When I got to the Gaza Strip, I could understand why this is the place where such strong resistance was born. In this small, overcrowded, and impoverished strip of land, with a 65% refugee population, anger and frustration have been stewing for years. Until very recently, entering or leaving the strip was almost impossible, and Israeli soldiers heavily guarded the land. There is inadequate housing, sanitation, and education, and almost no jobs.

Face it, wouldn't you be a little angry if you had grown up in such a situation? The "Muslim brotherhood" organization was already there, and had been waging armed struggle against "the Zionist occupation" since 1940. But, the Hamas movement began with the beginning of the intifada in 1987. It didn't really gain a name for itself, though, until 1991, when the Hamas political party added a "military wing." And that's when all the attacks began.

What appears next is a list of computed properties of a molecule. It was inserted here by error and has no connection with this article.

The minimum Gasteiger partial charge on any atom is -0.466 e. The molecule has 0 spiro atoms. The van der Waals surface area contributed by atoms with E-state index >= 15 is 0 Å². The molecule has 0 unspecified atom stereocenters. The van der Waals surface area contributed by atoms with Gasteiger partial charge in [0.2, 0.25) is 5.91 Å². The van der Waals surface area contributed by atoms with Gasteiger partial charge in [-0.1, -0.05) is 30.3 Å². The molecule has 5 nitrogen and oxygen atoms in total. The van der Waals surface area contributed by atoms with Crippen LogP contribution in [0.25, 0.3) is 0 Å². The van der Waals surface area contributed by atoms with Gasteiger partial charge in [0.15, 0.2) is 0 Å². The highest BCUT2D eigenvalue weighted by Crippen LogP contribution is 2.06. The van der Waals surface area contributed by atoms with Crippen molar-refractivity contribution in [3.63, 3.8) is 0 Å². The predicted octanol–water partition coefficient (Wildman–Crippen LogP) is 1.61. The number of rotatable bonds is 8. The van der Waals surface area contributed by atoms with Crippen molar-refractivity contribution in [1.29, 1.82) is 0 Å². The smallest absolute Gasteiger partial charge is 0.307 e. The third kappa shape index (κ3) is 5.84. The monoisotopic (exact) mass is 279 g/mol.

Click image for larger view
Ishmael Abu Shanab: spokesman for the Hamas

It took a while for me to find the place where I was supposed to meet Ismael Abu Shanab, the spokesman for the Hamas political wing in the Gaza Strip. After asking directions a million times, I finally found my way to his plain, almost empty office, in a dreary building in downtown Gaza City. I had trouble reconciling my image of a terrorist--face hidden in a keffiyah, eyes crazed--with the man in front of me. Wearing a suit and tie, Ismael turned out to be an engineer, who went to college in Colorado.